The International Abstract of Surgery and the migration of scientific leadership from Europe to America

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Langenbeck's archives of surgery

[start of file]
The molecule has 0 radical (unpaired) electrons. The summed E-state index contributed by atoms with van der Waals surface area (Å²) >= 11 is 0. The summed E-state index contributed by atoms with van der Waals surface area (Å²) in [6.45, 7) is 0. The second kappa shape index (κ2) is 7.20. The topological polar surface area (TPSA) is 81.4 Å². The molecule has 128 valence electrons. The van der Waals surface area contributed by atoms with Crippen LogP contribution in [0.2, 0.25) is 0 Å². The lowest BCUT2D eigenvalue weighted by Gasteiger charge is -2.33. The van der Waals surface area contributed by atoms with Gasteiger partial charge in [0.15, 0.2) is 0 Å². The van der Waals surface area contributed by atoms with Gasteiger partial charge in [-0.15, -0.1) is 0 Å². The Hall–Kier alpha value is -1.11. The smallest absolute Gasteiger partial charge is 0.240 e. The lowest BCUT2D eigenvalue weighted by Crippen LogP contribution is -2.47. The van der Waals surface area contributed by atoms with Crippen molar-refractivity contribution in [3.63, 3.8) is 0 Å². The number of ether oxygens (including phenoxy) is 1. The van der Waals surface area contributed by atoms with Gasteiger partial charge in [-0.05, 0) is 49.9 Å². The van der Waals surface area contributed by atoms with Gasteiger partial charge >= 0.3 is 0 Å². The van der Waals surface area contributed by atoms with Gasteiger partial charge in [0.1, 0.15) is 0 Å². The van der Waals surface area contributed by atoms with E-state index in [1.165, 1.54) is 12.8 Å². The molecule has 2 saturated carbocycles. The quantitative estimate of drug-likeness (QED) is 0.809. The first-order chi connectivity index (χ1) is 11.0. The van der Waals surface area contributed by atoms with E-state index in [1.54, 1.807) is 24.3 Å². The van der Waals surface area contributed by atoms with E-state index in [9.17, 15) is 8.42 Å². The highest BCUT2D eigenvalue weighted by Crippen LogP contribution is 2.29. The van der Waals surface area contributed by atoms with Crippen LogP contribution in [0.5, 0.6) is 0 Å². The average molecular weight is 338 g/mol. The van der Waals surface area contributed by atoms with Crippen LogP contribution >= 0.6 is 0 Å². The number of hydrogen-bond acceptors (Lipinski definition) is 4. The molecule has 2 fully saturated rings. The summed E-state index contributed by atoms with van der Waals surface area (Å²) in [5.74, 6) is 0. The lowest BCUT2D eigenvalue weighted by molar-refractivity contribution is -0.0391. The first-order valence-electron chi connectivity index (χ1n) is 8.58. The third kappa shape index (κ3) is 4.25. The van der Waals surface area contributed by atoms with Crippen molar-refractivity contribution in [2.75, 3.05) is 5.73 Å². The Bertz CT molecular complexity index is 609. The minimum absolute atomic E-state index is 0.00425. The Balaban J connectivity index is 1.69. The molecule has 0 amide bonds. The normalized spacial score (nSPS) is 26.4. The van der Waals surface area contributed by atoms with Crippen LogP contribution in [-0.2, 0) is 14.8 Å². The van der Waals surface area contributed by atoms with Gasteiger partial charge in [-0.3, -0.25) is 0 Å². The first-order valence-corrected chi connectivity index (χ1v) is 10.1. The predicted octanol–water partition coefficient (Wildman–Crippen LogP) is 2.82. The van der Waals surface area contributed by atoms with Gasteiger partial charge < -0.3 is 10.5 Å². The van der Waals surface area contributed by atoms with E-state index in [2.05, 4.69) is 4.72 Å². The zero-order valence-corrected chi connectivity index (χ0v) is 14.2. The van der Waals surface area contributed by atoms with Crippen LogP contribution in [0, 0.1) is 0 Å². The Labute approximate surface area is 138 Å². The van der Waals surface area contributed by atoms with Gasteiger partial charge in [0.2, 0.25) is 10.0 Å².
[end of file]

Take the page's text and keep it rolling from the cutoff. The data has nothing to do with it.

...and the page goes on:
PURPOSE: The International Abstract(s) of Surgery (IAS) was a monthly supplement to Surgery, Gynecology & Obstetrics (SG&O, later Journal of the American College of Surgeons) from 1913-1994, approximately equal in size to the journal itself. It followed the example of the Zentralblatt für Chirurgie (ZblCh), which had been compiling abstracts of the current world surgical literature since 1874 (but in the German language). This article seeks to review the relationships of these surgical abstract journals in historical context. METHODS: Citations in the IAS were systematically sampled for 1913-1990, and in the ZblCh and other American and German surgical publications for 1905-1940. Changes in the proportions of citations by language category were tabulated over time and related to concurrent international events and the publication histories of the sampled journals. RESULTS: German-language citations were most frequent until the First World War, even in America. They subsequently became less frequent in America, but remained dominant in Germany. Articles in French or other languages were occasionally cited by Americans, but in German publications, they were cited as frequently as those in English. Contemporary observations from this time confirm that the American literature was being disregarded by most German surgeons. Since the Second World War, surgical publications have become predominantly English-language, even in Germany, and printed abstract compilations have become irrelevant. CONCLUSIONS: The history of the IAS and ZblCh reflects world events of the early twentieth century, the isolation and decline of German scientific leadership, the rise of American surgery, and the transition from a multilingual print-based era to one where scientific communication is primarily electronic and in English.